Correct exercise selection for rehabilitation

Correct exercise selection for rehabilitation

How to select the right exercises

When you’re thinking about rehabilitation, you need to be very specific with your exercise selection, as some exercises are more helpful than others. However, you also need to consider the uninjured parts of the body that you can still train, not just the rehab exercises. You can actually use an injury as an opportunity to work on some other areas, for example, you sprained your ankle, you can still use your upper body and the other leg. In this case you can work on your upper body strength (bench press, chin up etc) and train your other leg, which will have some carry over strength to the opposite leg (crossover strength training).  This inturn will have a significant impact on the rehabilitation of the affected limb (in this case the ankle). What you will find you’ll be more capable and progress quicker because of the crossover training. Another positive is that once you’ve rehabed your ankle you also would built stronger and more resilient upper body/other leg.

 

Get help

Exercise and rehabilitation can be very confusing and conflicting at times, so do yourself a favour and seek out a Physiotherapist (ideally sports Physio), along with a Strength and Conditioning Coach (S&C). Ideally between the two, they can work out the perfect rehab plan for you. You’ve got the nice balance of someone who’s studied for four plus years specifically on how to rehabilitate different injuries. Physio’s have such a vast knowledge on the ins and outs of the human body that they can help you when it gets damaged and help you get back to a fully healed and repaired state. The S&C can help you return to performance, there’s obviously going to be some de-conditioning, because of the downtime to allow the healing process to happen. The S&C is going to make sure the rest of your body stays in shape, so when you go back to your sport, you’re playing at your absolute best.

 

Build the base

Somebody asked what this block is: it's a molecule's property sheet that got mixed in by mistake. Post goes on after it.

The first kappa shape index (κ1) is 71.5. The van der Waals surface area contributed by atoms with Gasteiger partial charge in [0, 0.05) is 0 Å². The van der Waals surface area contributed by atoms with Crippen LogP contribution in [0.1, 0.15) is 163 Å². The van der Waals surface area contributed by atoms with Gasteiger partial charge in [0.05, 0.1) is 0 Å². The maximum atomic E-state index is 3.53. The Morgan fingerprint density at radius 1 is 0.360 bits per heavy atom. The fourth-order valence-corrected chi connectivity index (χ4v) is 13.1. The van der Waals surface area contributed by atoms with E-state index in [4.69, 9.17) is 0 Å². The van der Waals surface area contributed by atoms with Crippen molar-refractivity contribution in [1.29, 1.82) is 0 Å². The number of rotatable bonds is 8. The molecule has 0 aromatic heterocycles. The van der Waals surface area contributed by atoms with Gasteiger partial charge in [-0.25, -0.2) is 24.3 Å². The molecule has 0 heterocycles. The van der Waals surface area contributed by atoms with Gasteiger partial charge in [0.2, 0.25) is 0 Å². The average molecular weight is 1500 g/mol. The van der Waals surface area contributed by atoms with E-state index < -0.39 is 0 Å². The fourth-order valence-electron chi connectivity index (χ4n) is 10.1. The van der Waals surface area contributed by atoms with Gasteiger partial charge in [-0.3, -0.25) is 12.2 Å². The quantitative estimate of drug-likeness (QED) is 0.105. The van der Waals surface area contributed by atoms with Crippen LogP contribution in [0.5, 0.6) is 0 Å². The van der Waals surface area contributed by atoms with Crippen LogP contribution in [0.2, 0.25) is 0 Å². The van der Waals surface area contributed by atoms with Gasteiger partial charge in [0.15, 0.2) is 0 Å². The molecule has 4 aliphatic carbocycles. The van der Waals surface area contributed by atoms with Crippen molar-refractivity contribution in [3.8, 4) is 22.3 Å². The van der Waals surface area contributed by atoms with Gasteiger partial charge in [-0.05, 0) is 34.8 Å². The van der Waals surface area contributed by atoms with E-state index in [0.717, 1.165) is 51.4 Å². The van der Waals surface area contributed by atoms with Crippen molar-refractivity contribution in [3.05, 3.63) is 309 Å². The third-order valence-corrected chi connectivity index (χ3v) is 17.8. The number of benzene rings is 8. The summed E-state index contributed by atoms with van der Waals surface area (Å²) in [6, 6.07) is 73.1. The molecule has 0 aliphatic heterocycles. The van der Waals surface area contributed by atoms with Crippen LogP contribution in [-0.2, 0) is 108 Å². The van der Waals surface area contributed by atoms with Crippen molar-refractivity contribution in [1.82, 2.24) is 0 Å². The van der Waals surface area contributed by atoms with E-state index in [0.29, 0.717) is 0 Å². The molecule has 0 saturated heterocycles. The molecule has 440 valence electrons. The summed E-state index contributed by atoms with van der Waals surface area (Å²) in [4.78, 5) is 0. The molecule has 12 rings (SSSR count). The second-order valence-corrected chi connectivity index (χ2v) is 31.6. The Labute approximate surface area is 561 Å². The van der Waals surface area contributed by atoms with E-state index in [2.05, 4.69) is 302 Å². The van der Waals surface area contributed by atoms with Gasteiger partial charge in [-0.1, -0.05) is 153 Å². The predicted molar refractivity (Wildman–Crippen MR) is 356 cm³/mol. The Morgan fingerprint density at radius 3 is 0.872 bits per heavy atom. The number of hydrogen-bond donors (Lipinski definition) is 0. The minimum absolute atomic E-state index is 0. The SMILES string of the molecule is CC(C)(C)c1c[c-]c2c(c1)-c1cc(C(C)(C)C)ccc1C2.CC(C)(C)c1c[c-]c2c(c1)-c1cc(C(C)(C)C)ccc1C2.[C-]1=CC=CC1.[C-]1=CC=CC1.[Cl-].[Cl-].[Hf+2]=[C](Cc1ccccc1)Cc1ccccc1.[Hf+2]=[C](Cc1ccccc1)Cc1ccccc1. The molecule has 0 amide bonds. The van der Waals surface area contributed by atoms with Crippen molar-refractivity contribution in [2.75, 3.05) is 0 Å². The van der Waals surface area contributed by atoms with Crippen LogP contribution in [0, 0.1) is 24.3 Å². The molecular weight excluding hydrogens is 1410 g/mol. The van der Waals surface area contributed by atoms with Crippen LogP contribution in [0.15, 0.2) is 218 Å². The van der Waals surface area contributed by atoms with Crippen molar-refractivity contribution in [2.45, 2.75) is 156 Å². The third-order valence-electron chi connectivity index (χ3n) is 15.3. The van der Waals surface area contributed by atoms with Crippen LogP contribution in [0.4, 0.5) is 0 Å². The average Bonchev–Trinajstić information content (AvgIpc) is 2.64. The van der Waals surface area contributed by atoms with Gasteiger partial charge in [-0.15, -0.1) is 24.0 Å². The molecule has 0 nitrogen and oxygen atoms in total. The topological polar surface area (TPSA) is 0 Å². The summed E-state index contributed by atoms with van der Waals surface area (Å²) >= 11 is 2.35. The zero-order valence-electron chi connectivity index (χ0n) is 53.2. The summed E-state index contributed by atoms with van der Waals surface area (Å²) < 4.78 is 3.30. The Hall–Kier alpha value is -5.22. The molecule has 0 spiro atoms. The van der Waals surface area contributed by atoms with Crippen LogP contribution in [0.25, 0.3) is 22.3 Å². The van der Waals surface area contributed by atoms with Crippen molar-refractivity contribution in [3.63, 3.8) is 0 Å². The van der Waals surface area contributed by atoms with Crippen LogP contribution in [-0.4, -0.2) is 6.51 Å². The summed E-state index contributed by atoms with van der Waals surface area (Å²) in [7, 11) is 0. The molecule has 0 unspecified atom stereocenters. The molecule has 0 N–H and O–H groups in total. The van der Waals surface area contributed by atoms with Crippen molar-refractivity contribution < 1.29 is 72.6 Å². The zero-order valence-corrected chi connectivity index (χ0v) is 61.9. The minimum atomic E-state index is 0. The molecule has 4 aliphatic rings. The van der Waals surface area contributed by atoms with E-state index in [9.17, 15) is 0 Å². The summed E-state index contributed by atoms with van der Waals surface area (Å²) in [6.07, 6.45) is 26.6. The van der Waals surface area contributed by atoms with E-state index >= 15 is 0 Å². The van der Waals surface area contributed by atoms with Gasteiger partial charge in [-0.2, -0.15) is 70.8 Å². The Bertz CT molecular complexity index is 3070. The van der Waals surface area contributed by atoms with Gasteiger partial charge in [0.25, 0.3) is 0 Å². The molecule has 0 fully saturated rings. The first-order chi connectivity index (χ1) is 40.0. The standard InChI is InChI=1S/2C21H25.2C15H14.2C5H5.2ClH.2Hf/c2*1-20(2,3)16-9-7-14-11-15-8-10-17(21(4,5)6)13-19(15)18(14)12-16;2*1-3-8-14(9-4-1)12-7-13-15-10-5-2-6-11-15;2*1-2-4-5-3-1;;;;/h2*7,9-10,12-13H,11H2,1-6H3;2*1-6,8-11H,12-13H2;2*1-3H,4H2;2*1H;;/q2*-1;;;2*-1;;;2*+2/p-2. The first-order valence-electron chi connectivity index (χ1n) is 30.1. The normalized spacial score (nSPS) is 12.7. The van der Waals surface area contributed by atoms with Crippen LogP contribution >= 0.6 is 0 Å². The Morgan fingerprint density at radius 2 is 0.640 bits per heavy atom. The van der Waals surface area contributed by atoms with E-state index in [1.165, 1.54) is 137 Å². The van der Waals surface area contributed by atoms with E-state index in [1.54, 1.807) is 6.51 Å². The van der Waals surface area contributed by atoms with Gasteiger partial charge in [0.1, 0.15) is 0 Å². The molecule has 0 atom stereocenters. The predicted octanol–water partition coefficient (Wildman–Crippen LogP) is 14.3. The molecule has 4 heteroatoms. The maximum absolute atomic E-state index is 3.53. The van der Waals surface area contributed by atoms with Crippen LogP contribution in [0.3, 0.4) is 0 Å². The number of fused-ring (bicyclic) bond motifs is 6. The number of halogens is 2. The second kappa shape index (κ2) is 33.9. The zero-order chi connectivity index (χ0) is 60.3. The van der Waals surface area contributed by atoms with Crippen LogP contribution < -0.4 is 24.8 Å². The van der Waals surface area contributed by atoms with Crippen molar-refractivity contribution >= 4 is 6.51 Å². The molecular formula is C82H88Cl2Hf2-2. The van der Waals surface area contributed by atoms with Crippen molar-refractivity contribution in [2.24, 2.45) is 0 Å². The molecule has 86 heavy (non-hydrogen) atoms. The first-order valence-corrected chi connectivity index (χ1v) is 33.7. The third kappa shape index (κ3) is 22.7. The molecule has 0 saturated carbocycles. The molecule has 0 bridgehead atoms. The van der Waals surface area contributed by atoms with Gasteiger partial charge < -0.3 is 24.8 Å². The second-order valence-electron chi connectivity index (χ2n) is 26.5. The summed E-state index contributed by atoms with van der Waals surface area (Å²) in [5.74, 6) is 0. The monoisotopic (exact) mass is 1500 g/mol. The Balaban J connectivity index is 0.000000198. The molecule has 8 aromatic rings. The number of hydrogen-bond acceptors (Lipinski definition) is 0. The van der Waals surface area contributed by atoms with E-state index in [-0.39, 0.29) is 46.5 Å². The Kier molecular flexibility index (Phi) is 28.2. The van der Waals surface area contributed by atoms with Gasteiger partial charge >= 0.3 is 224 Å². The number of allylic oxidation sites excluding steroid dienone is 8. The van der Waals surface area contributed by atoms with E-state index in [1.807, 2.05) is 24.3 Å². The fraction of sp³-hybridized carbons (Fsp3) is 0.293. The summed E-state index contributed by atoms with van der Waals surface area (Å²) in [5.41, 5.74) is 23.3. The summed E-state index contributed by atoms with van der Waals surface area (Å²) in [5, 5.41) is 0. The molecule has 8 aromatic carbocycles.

Rehab can be viewed as a continuum, with elite performance up one end, and injury up the other. You should have the end goal of returning to perform, with that in mind rehab is essentially a regressed process. Start with pain-free exercises, and then build and progress towards your more advanced exercises. Your progress will depend on well you are tolerating the exercises your completing, you may progress quickly if your tolerating an exercise well although, you may have to be patient if you are not ready or confident don’t progress (avoid trying to stick to rigid timelines, everyone is different). It will also depend on what you were capable of before you got injured. A great place to start is with the simplest of exercises that are pain-free and you can complete with really good confidence. Use the help of a Physio and S&C to make the decision of where to start (this should be based off injury assessments/tests). Along the way it’s really important to set goals, targets, and use indicator exercises set by the Physio and S&C to measure your progress. For example, a hamstring strain, you might be able to start with some hamstring exercises (bodyweight bridge, hamstring bridge off a box), so long as you can perform the exercise with no more than a 4/10 pain. Start with three sets of 10 reps and get some blood flow into the tissue to promote recovery. Once you can do that really confidently make a small progression. Go from two legs to one leg and see how that works. If it feels fine and doesn’t cause any pain greater than a 4/10, do three sets of 8 to 10 reps. Again once you feel really confident with that exercise progress the exercise intensity to a slider eccentric curl, then a Nordic hamstring curl and so on. You can take the progression as far as we want. Use each exercise progression as a way to track your overall progress through rehab, you can also use this same principal returning to training i.e. “Well, if I can do this with out pain, I can try jogging”. Once you’ve completed jogging, now try running, then try higher intensity running, into sprinting, training integration, then eventually full training and playing. Remember to use your support staff (Physio and S&C) to make the important decisions of when to progress and return to sport. If you’ve made the right progressions, and progressed your training load appropriately, you should actually return better than when you first got injured.

 

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